BTS Origins of the name Padme?

Discussion in 'Star Wars Saga In-Depth' started by Lord Tyrannus, Oct 19, 2012.

  1. Lord Tyrannus Jedi Master

    Member Since:
    Oct 18, 2012
    star 4
    Where did George Lucas think of a name like that from? It's a very pretty and exotic sounding name, and it's the name of Darth Vader's wife and Luke Skywalker and Princess Leia's mother. It just seems perfect like the perfect name for that character? What are the origins of it, though? Is it a real name?
  2. Valairy Scot Chosen One

    Member Since:
    Sep 16, 2005
    star 5
  3. Arawn_Fenn Chosen One

    Member Since:
    Jul 2, 2004
    star 7
    padme = lotus flower

    Lucas ( presumably ) took this from Joseph Campbell works such as The Masks Of God.
    Last edited by Arawn_Fenn, Oct 19, 2012
  4. Darth_Nub Saga, Classic Trilogy and Film Music Manager

    Manager
    Member Since:
    Apr 26, 2009
    star 4
    It's not an actual name, but it is part of a Buddhist mantra:

    http://en.wikipedia.org/wiki/Om_mani_padme_hum

    The word 'padme' means lotus flower. I wouldn't read too much into it, Lucas has tended to use names for the way they sound and the connotations they invoke, as opposed to their literal meanings. 'Sith' is an archaic word with various meanings (GL most likely came across it in the sci-fi works of Edgar Rice Burroughs), but it's obviously meant to invoke the words 'sinister' & 'slither'. Organa isn't a real word, but clearly sounds like 'organic'. One exception is 'Solo' - Han's a loner, to a certain extent.

    'Vader' is an actual surname (there was a Gary Vader at GL's high school, believe it or not), and it is the Dutch word for father, although in Dutch it's pronounced 'Vah-der', not 'Vay-der'.
    However, it's clearly meant to invoke 'invader'. Darth Vader = Dark Invader, not 'Dark Father'.
    'Darth' isn't a real word, and it's a bit of a stretch to claim that it's an abbreviation of 'Dark Lord of the Sith', as the original character to bear the name wasn't actually a Sith Lord, he was an Imperial officer like Tarkin or Jerjerrod. GL probably made it up from scratch to invoke 'dark', although it's been claimed he may have taken it from the Arthurian tale the Morte d'Arthur.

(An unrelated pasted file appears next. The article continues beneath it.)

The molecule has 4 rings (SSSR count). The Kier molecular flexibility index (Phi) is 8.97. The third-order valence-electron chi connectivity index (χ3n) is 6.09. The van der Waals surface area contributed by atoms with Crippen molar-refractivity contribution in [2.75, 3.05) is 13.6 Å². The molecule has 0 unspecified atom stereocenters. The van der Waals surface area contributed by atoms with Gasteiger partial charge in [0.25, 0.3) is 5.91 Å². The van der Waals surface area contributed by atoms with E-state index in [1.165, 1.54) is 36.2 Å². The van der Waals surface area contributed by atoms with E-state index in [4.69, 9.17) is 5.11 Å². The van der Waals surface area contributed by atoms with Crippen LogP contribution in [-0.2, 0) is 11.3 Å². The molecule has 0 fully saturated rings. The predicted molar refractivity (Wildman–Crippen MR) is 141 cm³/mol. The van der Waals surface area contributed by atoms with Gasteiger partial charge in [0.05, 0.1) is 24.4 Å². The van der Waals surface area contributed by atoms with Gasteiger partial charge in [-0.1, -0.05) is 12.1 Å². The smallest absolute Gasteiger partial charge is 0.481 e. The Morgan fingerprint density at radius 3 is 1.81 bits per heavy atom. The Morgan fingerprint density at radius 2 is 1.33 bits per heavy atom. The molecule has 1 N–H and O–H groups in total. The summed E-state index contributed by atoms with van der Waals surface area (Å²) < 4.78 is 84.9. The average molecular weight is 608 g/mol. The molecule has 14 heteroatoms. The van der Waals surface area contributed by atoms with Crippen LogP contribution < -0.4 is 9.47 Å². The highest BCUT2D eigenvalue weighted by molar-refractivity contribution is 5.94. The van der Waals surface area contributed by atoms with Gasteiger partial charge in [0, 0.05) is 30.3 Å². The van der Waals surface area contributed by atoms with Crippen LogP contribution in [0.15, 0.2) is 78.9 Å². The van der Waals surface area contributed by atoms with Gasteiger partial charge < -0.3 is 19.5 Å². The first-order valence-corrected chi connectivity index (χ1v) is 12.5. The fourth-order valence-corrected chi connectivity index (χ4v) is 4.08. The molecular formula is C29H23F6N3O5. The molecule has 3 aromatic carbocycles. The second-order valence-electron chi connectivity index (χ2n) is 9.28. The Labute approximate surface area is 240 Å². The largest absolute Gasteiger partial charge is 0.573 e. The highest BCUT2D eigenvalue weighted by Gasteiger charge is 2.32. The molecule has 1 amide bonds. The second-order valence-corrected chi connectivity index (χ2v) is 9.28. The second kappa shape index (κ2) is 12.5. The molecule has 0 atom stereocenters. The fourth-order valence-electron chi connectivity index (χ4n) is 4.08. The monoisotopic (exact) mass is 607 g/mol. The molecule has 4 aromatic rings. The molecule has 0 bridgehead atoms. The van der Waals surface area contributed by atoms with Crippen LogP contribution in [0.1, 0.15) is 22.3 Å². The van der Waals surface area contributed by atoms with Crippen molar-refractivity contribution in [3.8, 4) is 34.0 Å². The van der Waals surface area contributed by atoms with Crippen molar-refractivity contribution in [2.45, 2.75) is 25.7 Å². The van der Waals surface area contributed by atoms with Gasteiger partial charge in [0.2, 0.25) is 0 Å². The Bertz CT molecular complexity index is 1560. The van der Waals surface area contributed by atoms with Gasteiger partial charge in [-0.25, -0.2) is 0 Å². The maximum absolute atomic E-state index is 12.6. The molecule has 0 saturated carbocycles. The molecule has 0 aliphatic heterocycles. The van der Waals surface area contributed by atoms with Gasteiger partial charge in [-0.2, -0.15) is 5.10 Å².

5. Arawn_Fenn Chosen One

    Member Since:
    Jul 2, 2004
    star 7
    The Sith may have something to do with the aes sidhe, in terms of their ability to be "invisible" and a hidden society.
  6. Darth_Nub Saga, Classic Trilogy and Film Music Manager

    Manager
    Member Since:
    Apr 26, 2009
    star 4
    I don't think so - when GL came up with the Sith, they weren't a hidden cult, they were just Dark Side mercenaries in the service of the Empire. If you look at the Wikipedia entry for the various meanings of the word Sith, it's tempting to leap at the references in Gaelic folklore, but when he was writing the early drafts of SW, GL was mainly reading sci-fi pulp novels and comic books. It's far more likely that he first encountered the word in Edgar Rice Burroughs' Barsoom series of sci-fi novels featuring John Carter, in which 'Sith' are large predatory insects.